Now, understanding that we must never presume on the grace of God, and that we are not to sin lightly, God does, in His agape love, continually wash away our sins. IF you know Jesus as your Savior, it is just like Psalm 103 says: “He has not dealt with us according to our sins, or rewarded us according to our iniquities.” “As far as the east is from the west, so far has He removed our transgressions from us.” As Psalm 32 and Romans 4 says, He does not take your sins into account. He does NOT keep them written down in a little book. He has washed your sins away – all of them — with the blood of Jesus. That is incredibly good news – but that blessing that you have received is now to be shared with others!
B. Forgiving Love Shared
When you receive God’s forgiveness, the Bible says, God sends His Holy Spirit into your heart, and gives YOU the power to share that same forgiveness with others. Now you will “not take into account” others sins – just like God does not take your sins into account! There is a very real sense in which this is NOT difficult to do. If you truly realize that ALL of your sins have been washed away by God’s grace, the most natural thing under God is to gracefully extend that same forgiveness to others.
That was the point of the parable from Matthew 18 that we looked at a couple of weeks ago. The one slave who had been forgiven 10,000 talents of gold – millions of dollars in today’s money – would not then turn around and forgive another slave who had forgiven him a few days’ wages. It is inconceivable that someone would do that; it is almost un-natural! And yet that is exactly the state of things when a so-called “Christian” person is unwilling to forgive another person for a sin against them. How can this be possible? When you have been forgiven every sin – just like those windshield wipers in the rain, God just keeps forgiving you, every day as you come to Him, He forgives every one of your sins, every time – HOW could you possibly really understand that, and not forgive someone for their sins against you? That’s why it truly calls into question a person’s salvation when they say they can’t forgive – when they have been forgiven everything?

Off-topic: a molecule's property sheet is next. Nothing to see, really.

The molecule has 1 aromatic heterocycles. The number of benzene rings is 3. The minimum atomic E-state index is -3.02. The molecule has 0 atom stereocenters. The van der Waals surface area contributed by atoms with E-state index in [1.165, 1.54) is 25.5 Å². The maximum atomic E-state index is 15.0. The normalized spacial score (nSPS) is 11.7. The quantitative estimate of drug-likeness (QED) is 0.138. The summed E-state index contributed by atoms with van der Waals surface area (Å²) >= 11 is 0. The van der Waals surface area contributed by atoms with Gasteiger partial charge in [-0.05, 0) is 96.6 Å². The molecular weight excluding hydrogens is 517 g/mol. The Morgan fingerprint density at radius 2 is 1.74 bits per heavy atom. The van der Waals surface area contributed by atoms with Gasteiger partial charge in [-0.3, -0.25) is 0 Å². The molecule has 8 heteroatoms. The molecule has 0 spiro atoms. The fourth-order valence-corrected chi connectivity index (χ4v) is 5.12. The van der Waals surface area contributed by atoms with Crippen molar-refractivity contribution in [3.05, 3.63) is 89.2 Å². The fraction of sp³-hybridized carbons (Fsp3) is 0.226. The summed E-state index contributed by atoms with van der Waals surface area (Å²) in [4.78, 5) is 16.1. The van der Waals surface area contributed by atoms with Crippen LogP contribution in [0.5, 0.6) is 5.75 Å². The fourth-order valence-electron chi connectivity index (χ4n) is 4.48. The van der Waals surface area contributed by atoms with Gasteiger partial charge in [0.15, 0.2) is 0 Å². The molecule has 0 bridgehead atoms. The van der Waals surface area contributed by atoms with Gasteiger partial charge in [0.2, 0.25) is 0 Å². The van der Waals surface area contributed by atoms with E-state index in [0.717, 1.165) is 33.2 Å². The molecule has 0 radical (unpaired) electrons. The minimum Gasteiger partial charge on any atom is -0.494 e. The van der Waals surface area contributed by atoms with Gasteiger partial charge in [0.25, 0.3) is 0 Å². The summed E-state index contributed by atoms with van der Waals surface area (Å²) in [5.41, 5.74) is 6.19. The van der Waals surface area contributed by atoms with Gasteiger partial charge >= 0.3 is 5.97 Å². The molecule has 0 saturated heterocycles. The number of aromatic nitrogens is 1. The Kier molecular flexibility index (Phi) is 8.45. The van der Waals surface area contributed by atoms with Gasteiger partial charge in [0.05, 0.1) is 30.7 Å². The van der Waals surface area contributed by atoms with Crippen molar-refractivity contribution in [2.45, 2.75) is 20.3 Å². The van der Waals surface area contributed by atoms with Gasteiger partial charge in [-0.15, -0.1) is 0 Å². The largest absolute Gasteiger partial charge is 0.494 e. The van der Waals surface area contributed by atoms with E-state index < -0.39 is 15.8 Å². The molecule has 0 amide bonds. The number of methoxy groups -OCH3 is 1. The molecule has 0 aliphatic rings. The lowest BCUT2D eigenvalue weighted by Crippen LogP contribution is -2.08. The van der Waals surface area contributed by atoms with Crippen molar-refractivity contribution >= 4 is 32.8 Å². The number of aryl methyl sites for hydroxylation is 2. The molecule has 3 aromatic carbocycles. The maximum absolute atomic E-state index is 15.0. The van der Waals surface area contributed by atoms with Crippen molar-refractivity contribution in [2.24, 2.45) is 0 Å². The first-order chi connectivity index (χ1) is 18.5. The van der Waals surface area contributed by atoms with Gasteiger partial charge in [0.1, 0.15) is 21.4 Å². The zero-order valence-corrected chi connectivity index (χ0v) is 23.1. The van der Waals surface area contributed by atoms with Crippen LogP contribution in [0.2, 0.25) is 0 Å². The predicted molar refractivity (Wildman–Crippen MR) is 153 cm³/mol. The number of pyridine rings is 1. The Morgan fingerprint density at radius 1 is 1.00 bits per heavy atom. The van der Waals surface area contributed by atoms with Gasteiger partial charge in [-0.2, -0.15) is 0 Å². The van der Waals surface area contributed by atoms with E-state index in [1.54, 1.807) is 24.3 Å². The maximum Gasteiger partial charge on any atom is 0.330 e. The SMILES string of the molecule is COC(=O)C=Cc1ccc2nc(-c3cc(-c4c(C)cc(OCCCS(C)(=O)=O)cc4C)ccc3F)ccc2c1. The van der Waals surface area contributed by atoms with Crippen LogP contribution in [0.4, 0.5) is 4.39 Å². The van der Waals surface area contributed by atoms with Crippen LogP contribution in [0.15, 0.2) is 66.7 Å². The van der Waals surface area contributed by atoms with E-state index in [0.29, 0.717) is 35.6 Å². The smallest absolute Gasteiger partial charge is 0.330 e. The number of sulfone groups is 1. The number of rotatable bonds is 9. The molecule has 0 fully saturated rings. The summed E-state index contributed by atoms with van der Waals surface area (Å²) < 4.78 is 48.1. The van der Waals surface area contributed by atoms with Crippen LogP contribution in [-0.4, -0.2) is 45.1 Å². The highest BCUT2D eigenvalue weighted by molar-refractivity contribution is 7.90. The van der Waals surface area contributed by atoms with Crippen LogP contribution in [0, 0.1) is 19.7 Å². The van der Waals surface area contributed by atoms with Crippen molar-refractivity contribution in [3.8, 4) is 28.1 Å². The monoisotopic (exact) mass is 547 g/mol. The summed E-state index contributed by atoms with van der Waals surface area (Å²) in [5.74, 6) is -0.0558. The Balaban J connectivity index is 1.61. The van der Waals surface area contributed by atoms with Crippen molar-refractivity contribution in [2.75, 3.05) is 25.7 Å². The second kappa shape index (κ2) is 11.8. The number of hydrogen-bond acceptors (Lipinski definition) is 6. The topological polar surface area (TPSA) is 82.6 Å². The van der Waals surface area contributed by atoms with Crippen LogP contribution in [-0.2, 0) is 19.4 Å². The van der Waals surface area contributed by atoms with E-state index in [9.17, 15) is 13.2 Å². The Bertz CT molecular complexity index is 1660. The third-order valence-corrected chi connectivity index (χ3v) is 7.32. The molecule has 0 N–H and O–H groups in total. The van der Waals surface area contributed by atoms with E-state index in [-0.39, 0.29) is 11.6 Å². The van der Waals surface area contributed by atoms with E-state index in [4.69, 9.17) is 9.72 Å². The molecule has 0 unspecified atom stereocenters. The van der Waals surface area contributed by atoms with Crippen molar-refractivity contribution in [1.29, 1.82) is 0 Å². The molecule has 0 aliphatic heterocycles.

Colossians 3:13 says that Christians are to be “bearing with one another, and forgiving each other, whoever has a complaint against anyone; just as the Lord forgave you, so also should you.” Those are key words: “Just as the Lord forgave you, so also should you.” He forgives you every sin, every time – and so should you. If there is anyone whom you would say today that you cannot forgive – you need to go back to the start; you need to go back to the very beginning! Remember how you were lost in sin, and God freely forgave you everything. Maybe it will do you good to remember some of your own sins that God has forgiven – to remind you that you need to show that same forgiving love to those who have offended you. And if you still say you can’t forgive, then you have every reason to question if you have ever really been forgiven. Those who have been truly saved by God’s gracious, forgiving love, will not hesitate to show that same gracious, forgiving love to others.
Now, let me add just a couple of other important comments before we close: